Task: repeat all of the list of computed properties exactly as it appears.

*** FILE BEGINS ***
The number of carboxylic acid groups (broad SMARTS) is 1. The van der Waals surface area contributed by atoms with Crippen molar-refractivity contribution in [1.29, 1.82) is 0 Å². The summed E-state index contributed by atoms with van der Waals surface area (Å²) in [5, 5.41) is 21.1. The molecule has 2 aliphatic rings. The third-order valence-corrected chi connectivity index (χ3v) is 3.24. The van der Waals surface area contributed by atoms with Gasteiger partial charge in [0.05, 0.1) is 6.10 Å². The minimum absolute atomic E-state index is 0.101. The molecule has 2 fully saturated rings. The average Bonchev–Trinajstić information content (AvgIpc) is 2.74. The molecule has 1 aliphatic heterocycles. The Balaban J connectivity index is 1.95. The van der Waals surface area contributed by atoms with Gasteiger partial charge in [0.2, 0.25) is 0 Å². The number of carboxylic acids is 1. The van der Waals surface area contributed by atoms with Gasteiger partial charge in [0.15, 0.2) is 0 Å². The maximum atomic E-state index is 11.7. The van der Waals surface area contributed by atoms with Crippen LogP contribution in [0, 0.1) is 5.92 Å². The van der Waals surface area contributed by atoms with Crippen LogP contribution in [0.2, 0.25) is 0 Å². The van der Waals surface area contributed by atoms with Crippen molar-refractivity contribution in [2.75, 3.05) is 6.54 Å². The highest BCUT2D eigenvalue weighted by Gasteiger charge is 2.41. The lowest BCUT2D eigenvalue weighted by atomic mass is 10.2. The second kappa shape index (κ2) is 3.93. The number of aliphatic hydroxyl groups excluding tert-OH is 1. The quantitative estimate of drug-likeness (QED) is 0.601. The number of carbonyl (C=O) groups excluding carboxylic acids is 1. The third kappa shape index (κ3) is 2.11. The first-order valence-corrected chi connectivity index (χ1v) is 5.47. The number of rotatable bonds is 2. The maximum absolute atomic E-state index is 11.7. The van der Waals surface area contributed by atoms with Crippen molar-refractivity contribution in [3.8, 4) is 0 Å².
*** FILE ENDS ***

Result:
The number of carboxylic acid groups (broad SMARTS) is 1. The van der Waals surface area contributed by atoms with Crippen molar-refractivity contribution in [1.29, 1.82) is 0 Å². The summed E-state index contributed by atoms with van der Waals surface area (Å²) in [5, 5.41) is 21.1. The molecule has 2 aliphatic rings. The third-order valence-corrected chi connectivity index (χ3v) is 3.24. The van der Waals surface area contributed by atoms with Gasteiger partial charge in [0.05, 0.1) is 6.10 Å². The minimum absolute atomic E-state index is 0.101. The molecule has 2 fully saturated rings. The average Bonchev–Trinajstić information content (AvgIpc) is 2.74. The molecule has 1 aliphatic heterocycles. The Balaban J connectivity index is 1.95. The van der Waals surface area contributed by atoms with Gasteiger partial charge in [0.2, 0.25) is 0 Å². The number of carboxylic acids is 1. The van der Waals surface area contributed by atoms with Gasteiger partial charge in [0.15, 0.2) is 0 Å². The maximum atomic E-state index is 11.7. The van der Waals surface area contributed by atoms with Crippen LogP contribution in [0, 0.1) is 5.92 Å². The van der Waals surface area contributed by atoms with Crippen LogP contribution in [0.2, 0.25) is 0 Å². The van der Waals surface area contributed by atoms with Crippen molar-refractivity contribution in [2.75, 3.05) is 6.54 Å². The highest BCUT2D eigenvalue weighted by Gasteiger charge is 2.41. The lowest BCUT2D eigenvalue weighted by atomic mass is 10.2. The second kappa shape index (κ2) is 3.93. The number of aliphatic hydroxyl groups excluding tert-OH is 1. The quantitative estimate of drug-likeness (QED) is 0.601. The number of carbonyl (C=O) groups excluding carboxylic acids is 1. The third kappa shape index (κ3) is 2.11. The first-order valence-corrected chi connectivity index (χ1v) is 5.47. The number of rotatable bonds is 2. The maximum absolute atomic E-state index is 11.7. The van der Waals surface area contributed by atoms with Crippen molar-refractivity contribution in [3.8, 4) is 0 Å².